Blears launches new extremist crackdown

The communities secretary today launched a £70 million crackdown on religious extremism.

In a break from past initiatives, which have focused on mosques, Hazel Blears said the government will crack down on extremism in “ungoverned spaces,” including gyms, internet forums and cafes.

The government believes 18 to 35-year-old young men are particularly vulnerable to extremist messages, including a significant minority of teenagers.

In a speech today, Ms Blears announced a £25 million national scheme designed to help imans and community leaders communicate with young people and help them reject extremist messages.

This will include new minimum standards for any imams working with young people in public institutions.

A further £45 million will be available to local authorities and community partners.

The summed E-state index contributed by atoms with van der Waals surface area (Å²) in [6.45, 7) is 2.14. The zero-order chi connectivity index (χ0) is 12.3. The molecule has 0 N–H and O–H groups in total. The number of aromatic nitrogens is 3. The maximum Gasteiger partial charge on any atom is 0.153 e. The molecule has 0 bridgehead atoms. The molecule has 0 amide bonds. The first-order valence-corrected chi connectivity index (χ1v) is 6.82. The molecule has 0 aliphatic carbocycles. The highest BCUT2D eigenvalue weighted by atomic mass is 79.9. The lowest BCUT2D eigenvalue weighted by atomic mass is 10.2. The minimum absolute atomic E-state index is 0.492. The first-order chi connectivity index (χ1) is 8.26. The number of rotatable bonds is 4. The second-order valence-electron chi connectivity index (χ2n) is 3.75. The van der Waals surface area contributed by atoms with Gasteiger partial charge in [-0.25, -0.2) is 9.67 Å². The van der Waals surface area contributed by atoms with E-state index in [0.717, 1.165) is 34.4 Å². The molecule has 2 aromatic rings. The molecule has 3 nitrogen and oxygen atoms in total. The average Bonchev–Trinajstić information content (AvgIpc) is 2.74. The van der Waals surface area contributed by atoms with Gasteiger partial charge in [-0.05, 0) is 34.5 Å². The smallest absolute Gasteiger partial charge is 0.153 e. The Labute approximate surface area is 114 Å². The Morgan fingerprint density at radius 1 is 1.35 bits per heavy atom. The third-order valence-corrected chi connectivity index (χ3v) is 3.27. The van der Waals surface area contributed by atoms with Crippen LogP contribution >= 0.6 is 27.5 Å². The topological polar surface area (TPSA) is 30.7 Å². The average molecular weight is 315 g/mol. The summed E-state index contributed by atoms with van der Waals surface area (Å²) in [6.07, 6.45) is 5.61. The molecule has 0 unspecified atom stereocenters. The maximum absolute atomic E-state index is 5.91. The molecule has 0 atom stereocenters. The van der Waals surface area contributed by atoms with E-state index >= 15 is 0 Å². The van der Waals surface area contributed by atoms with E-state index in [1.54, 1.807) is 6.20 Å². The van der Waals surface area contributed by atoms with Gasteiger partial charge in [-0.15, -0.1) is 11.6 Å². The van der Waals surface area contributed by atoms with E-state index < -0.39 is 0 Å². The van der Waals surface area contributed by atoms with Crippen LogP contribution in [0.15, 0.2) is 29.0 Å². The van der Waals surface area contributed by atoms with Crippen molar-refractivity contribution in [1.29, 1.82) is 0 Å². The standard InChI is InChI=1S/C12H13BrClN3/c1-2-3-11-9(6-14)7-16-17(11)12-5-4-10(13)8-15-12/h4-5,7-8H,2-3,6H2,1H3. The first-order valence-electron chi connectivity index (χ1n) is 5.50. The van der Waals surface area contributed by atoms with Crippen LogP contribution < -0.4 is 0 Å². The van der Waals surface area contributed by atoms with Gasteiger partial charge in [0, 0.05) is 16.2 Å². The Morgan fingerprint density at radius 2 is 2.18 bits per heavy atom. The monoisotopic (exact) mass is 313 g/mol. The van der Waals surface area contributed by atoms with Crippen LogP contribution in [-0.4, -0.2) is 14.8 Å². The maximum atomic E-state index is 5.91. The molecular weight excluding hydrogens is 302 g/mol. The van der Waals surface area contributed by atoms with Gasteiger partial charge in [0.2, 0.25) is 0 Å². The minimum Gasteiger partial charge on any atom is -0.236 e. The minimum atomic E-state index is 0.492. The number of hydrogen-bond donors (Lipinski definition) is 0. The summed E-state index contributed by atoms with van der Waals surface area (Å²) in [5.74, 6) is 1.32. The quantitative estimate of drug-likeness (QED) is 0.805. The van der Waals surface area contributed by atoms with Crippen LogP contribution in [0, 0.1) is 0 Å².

Internet forums and radio stations will be extended to allow young people to discuss social and political issues in a public space that cannot be hijacked by extremists.

Ms Blear said: “Given the scale and enduring nature of the threat we face, tough security measures are vital. But they cannot be the whole solution.

“We have to overcome this challenge by giving communities the strength and skills to face down a false and perverted ideology.

“This struggle will be with us for years to come, and we must do more to support the next generation in winning it. That is why we will be putting work with young people and Muslim women centre-stage, giving the silent majority a voice.”

The government believes a lack of positive role models leaves a minority of young people vulnerable to extremist messages. Today’s initiative is designed to help communities provide positive alternatives as well as peer mentoring schemes.

One facet of this will be a new nationwide network of Muslim women, who will advise the government and work with communities.

Past government attempts to address extremism have been criticised for relying on older men as the “voice” of communities.